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One geometric interpretation of (at least one term of) the potential function I've come across is as the Riemann-approximated area under an individual player's cost as a function of the number of players...

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However, the potential function is not actually a function of the number of player, but of their strategies. Is there a geometric interpretation of the potential function for, i.e., a game with two players as a three-dimensional surface, where the input dimensions are the strategies of the two players or something like that, and the potential function's extrema (which correspond to Nash Equilibria) can be seen? Presumably, a game without a potential function would correspond to a surface without extrema?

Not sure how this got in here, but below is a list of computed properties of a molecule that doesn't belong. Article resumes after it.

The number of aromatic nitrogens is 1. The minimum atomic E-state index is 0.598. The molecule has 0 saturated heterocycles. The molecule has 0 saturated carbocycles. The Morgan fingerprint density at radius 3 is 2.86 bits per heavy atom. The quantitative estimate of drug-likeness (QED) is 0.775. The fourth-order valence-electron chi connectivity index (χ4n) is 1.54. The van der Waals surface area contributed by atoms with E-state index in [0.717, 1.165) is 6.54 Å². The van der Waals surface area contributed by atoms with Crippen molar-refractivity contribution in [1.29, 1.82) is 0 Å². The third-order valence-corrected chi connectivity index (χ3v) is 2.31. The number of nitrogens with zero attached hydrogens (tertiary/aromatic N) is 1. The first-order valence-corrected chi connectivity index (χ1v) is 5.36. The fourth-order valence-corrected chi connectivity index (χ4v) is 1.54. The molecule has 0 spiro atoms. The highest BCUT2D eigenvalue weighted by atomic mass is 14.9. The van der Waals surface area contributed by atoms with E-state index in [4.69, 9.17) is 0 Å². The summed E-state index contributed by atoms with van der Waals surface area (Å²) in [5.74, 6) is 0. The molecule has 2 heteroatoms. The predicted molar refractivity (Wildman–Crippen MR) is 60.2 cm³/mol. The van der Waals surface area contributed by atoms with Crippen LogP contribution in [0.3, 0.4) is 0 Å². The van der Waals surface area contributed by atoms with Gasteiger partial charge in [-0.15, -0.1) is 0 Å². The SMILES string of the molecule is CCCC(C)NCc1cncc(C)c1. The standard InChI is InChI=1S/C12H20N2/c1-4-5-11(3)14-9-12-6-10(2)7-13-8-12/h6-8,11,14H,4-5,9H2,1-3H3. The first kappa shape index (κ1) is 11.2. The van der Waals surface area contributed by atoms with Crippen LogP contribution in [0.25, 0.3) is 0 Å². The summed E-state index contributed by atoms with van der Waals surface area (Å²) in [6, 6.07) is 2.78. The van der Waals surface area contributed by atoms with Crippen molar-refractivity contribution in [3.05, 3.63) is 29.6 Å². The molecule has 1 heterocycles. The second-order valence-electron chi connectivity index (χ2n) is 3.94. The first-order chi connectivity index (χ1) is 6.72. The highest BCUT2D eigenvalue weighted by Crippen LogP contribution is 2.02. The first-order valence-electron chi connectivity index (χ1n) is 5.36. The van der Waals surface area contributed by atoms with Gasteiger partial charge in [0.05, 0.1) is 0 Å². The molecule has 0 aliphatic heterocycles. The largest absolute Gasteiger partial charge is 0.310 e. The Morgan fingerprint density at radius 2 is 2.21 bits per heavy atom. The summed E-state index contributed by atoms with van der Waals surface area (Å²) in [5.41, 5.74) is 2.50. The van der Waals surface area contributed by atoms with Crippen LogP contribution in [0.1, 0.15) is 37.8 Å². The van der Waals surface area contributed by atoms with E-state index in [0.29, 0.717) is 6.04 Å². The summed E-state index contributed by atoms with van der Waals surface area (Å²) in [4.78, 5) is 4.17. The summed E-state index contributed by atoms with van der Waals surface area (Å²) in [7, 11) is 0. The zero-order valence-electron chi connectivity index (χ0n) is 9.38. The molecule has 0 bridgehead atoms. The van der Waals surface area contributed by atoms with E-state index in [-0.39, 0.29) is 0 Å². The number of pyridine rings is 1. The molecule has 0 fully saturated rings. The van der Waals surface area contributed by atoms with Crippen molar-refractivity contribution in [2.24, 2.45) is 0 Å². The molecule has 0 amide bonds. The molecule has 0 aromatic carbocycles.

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If both players have a 1-dimensional strategy space, then the graph of the potential function is a "surface" over the 2-dimensional Cartesian product of these strategy spaces. This of course generalizes to higher dimensions, but then it can no longer be visualized for a geometric intuition.

However, a game without a potential function doesn't correspond to a "surface without extrema", it just corresponds to no such surface existing.

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  • $\begingroup$ Is there a meaningful relationship between this notion of a potential function and the MV Calculus notion of a potential function (basically the inverse of the gradient operator), or is this an artificially constructed similarity? $\endgroup$
    – user10478
    Jan 3, 2023 at 16:13
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    $\begingroup$ @user10478, as far as I remember there is some relationship that is more than just a similarity, but I don't know the details. Maybe try asking this question at Math StackExchange. $\endgroup$
    – VARulle
    Jan 4, 2023 at 14:28

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